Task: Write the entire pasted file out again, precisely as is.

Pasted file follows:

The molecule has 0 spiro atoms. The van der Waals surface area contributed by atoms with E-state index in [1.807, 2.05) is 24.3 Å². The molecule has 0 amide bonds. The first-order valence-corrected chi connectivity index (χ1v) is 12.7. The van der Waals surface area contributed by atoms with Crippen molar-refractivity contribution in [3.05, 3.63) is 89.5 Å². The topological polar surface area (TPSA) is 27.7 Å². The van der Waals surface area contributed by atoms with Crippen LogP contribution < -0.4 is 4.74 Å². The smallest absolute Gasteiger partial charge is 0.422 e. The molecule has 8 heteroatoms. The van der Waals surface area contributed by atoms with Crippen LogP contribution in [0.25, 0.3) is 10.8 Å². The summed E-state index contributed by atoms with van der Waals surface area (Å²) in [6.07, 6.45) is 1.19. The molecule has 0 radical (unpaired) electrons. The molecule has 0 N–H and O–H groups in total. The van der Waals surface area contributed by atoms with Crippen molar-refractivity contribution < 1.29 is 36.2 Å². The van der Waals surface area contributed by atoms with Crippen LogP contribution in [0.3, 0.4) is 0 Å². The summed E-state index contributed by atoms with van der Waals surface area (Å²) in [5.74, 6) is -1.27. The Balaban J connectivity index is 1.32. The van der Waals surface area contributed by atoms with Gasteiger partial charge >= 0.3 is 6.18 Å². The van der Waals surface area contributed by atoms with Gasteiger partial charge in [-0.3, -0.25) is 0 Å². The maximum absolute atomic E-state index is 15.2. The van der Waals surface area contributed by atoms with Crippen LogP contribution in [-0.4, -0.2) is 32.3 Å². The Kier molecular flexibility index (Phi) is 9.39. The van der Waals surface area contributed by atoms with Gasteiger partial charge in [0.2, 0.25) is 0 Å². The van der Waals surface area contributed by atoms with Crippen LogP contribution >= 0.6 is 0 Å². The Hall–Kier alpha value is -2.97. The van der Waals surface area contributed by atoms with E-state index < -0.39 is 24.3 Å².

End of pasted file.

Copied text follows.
The molecule has 0 spiro atoms. The van der Waals surface area contributed by atoms with E-state index in [1.807, 2.05) is 24.3 Å². The molecule has 0 amide bonds. The first-order valence-corrected chi connectivity index (χ1v) is 12.7. The van der Waals surface area contributed by atoms with Crippen molar-refractivity contribution in [3.05, 3.63) is 89.5 Å². The topological polar surface area (TPSA) is 27.7 Å². The van der Waals surface area contributed by atoms with Crippen LogP contribution < -0.4 is 4.74 Å². The smallest absolute Gasteiger partial charge is 0.422 e. The molecule has 8 heteroatoms. The van der Waals surface area contributed by atoms with Crippen LogP contribution in [0.25, 0.3) is 10.8 Å². The summed E-state index contributed by atoms with van der Waals surface area (Å²) in [6.07, 6.45) is 1.19. The molecule has 0 radical (unpaired) electrons. The molecule has 0 N–H and O–H groups in total. The van der Waals surface area contributed by atoms with Crippen molar-refractivity contribution < 1.29 is 36.2 Å². The van der Waals surface area contributed by atoms with Crippen LogP contribution in [0.3, 0.4) is 0 Å². The summed E-state index contributed by atoms with van der Waals surface area (Å²) in [5.74, 6) is -1.27. The Balaban J connectivity index is 1.32. The van der Waals surface area contributed by atoms with Gasteiger partial charge >= 0.3 is 6.18 Å². The van der Waals surface area contributed by atoms with Gasteiger partial charge in [-0.3, -0.25) is 0 Å². The maximum absolute atomic E-state index is 15.2. The van der Waals surface area contributed by atoms with Crippen LogP contribution in [-0.4, -0.2) is 32.3 Å². The Kier molecular flexibility index (Phi) is 9.39. The van der Waals surface area contributed by atoms with Gasteiger partial charge in [0.2, 0.25) is 0 Å². The van der Waals surface area contributed by atoms with Crippen LogP contribution >= 0.6 is 0 Å². The Hall–Kier alpha value is -2.97. The van der Waals surface area contributed by atoms with E-state index < -0.39 is 24.3 Å².